John's University's History department convenes its second World History Theory
and Practice conference in order to advance theories and to consider practices
of world history. The conference will offer panels on both research and
teaching with the aim of fostering research-driven conversations on the
teaching of world history.
papers that deal with any aspect of the themes of this year's conference -
Gender, Technology, Culture. We seek a broader understanding of how each of
these has informed historical research, teaching, and public history. Paper
proposals need not address all three areas, or necessarily more than one, but
all papers should make a contribution to the wider discourse on the theory and
practice of World History. Topics may include, but are not limited to, mass or
popular movements, invention/innovation in global perspective, popular culture in world history, the gendering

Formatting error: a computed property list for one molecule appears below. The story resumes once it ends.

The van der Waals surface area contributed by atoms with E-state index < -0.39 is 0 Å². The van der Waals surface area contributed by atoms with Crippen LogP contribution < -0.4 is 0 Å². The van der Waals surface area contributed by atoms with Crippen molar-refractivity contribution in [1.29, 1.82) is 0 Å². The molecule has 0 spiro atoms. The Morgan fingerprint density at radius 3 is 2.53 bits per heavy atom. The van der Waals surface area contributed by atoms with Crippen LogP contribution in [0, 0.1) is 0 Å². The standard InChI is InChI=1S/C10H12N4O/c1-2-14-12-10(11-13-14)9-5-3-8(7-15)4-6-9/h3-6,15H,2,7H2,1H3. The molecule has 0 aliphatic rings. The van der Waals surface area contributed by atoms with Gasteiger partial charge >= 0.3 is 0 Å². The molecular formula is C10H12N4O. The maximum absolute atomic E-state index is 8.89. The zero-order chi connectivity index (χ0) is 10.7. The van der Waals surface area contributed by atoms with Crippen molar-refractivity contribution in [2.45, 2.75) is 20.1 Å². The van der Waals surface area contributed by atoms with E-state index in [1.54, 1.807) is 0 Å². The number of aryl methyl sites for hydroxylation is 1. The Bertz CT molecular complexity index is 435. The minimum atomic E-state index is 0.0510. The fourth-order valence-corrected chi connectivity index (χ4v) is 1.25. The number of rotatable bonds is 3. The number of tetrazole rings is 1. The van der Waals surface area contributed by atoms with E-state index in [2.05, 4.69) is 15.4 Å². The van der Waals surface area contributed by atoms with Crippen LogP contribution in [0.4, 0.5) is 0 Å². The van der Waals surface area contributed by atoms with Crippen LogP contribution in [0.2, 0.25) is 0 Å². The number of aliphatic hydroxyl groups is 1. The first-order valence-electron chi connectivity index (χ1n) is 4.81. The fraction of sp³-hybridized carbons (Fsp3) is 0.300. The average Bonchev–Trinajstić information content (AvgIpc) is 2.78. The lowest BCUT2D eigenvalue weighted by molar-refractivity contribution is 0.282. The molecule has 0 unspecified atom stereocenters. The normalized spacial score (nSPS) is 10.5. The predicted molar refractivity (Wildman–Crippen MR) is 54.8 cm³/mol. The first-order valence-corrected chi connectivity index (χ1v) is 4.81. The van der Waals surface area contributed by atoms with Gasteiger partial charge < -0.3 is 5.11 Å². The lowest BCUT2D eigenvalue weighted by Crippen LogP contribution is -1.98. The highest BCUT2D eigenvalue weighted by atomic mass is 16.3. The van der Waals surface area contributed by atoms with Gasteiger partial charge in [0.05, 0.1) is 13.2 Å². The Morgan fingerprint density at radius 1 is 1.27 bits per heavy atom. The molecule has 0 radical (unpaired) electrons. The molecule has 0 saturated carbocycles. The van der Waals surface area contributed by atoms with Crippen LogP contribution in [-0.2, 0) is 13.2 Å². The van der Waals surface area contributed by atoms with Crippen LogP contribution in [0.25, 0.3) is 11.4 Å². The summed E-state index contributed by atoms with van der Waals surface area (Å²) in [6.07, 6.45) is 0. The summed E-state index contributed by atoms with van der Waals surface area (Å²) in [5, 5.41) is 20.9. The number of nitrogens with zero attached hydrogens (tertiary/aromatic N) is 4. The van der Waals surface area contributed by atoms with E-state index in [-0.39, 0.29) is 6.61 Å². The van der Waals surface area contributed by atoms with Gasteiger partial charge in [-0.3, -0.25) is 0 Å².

of technology, representations
of gender/technology in the arts or media, the history of ideas, cultural
influences/confluences/conflicts, and the application of theory, research,
social media, and other technologies to classroom practice.
welcome digital applications of world history and paper proposals from world
history practitioners—world history instructors, advanced graduate students,
public historians, librarians, archivists, and museum curators—who research and
teach world history and study how gender and technology have shaped our culture
and our histories. In particular, we are interested in proposals that highlight
the significance of research for the practice of world history or how the
practice of world history affects the way that we conceptualize research.